My does share a fenceline with 3 bucks and have for the last 13 years and I've never had anything but a sweet mild milk from them:)
 

·
Registered
Joined
·
1,040 Posts
I did the dish soap test tonight and got no clumps or slime, so I'm back to square one.
i find that the dish soap test isn't always accurate if it is a low level infection. In fact sometimes the test strips won't pick it up, it takes a vet with a lab to pick up on it. You would think if the infection was that minor it would not effect the milk but it does, at least in my experience. The only time I have had the soap test actually work was when the doe had it so bad that I knew without testing because of the lumpy bloody milk.

If one of my does starts giving goaty milk now I just automatically treat for mastitis, and I increase their B vitamins. I usually hit them with some fortified B complex injectable then increase the amount of distillers grains i give them, but probably just hitting them with the injectable would be enough to see if it will help. As someone else said making sure they are good on their copper can help, too.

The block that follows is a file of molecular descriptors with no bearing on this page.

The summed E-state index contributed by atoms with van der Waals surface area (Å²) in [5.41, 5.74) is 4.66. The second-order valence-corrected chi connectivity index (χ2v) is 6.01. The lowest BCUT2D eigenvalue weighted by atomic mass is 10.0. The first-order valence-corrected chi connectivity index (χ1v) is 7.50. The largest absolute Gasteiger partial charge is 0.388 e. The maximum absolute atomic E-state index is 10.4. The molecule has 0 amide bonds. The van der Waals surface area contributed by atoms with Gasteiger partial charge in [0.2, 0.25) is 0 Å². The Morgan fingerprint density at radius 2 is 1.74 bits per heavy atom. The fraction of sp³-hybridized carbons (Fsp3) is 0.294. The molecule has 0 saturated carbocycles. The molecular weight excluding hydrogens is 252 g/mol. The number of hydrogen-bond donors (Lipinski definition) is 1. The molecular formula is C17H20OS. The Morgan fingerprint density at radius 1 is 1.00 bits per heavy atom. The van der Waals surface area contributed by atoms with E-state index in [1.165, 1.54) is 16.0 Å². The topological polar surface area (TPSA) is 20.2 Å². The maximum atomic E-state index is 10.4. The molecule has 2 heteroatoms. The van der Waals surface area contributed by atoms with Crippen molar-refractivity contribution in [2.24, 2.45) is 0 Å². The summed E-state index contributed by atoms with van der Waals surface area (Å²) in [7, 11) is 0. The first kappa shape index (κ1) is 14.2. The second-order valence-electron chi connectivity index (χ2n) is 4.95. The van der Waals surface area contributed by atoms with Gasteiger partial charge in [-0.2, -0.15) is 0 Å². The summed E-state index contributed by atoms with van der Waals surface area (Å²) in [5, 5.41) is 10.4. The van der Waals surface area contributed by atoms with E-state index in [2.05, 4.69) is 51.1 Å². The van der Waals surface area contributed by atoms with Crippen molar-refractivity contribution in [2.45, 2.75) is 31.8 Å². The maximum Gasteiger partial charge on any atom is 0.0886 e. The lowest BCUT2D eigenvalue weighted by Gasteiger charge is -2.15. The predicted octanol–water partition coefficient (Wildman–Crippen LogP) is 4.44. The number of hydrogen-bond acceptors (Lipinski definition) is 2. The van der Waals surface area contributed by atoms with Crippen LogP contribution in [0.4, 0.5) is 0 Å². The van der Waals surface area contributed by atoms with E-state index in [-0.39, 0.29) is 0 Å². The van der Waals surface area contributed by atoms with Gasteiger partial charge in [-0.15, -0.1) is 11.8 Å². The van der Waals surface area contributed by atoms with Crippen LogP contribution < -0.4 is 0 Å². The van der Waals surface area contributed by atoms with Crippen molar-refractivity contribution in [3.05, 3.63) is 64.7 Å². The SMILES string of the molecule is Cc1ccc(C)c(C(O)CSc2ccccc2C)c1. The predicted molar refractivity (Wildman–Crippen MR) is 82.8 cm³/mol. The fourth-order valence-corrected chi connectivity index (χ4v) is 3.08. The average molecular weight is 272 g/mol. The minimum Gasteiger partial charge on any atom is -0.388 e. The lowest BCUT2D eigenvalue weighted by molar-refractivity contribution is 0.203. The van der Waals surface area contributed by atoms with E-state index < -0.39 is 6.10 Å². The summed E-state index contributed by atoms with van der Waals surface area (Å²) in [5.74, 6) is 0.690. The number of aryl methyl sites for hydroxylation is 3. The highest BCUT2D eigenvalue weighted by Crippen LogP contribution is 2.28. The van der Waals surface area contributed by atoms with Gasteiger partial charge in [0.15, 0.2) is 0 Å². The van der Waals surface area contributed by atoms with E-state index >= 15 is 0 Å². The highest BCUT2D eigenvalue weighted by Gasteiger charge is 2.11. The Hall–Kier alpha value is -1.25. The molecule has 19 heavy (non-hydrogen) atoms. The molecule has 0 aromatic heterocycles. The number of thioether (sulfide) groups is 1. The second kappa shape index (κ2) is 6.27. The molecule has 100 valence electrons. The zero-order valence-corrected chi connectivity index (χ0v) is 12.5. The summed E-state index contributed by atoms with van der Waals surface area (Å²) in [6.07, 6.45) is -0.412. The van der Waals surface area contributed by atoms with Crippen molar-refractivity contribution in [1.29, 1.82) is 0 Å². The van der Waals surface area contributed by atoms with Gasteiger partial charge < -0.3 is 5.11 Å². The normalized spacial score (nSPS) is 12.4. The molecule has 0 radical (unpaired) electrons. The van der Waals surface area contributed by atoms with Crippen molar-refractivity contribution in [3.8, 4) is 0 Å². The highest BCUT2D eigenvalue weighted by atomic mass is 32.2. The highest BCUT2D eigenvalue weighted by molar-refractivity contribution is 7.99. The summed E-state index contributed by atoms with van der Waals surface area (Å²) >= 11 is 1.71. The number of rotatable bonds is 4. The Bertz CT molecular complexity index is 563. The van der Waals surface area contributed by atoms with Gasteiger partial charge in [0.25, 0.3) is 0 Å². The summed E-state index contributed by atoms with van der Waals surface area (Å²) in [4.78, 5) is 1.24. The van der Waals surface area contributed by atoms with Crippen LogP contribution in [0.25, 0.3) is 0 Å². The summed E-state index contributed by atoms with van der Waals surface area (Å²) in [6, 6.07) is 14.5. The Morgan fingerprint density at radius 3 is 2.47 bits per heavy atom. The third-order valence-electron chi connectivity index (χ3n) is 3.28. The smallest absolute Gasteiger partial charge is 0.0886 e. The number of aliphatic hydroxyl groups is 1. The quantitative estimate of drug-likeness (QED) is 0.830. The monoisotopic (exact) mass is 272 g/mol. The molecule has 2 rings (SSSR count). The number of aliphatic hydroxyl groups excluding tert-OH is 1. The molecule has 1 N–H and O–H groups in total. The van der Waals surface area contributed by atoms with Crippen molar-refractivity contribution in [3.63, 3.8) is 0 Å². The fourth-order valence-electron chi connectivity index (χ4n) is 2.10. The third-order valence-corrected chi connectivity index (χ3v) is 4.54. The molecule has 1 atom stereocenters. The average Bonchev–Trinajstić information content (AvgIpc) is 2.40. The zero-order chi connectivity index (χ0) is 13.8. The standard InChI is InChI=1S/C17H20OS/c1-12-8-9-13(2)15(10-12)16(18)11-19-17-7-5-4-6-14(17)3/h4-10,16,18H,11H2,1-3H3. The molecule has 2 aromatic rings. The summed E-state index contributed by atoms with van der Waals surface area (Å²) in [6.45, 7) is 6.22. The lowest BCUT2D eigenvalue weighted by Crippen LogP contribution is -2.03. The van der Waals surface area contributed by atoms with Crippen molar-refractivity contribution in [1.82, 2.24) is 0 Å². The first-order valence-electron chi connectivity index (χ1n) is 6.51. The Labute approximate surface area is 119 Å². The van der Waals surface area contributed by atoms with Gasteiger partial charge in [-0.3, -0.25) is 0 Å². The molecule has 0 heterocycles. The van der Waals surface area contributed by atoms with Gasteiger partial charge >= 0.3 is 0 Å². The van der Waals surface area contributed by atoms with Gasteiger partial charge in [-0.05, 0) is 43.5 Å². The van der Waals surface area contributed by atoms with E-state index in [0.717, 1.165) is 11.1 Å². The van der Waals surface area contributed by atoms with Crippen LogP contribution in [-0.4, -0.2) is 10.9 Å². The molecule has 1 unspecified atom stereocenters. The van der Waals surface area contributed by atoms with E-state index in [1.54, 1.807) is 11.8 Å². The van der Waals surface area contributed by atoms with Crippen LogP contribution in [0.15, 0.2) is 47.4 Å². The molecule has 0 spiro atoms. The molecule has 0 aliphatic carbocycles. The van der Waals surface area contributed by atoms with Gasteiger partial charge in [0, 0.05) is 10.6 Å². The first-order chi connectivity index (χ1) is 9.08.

There is a long but very worthwhile post on the dairy forum that you should read, it will take half the day to read it all, but it should help you trouble shoot the issue and get her back to having milk that doesn't make you gag (especially if she had good milk before and it started to get goaty after you'd seen that she had good milk). Pretty much every method for improving milk flavor is mentioned at one point or another, lol.

http://www.thegoatspot.net/forum/f183/milk-tastes-bitter-salty-148778/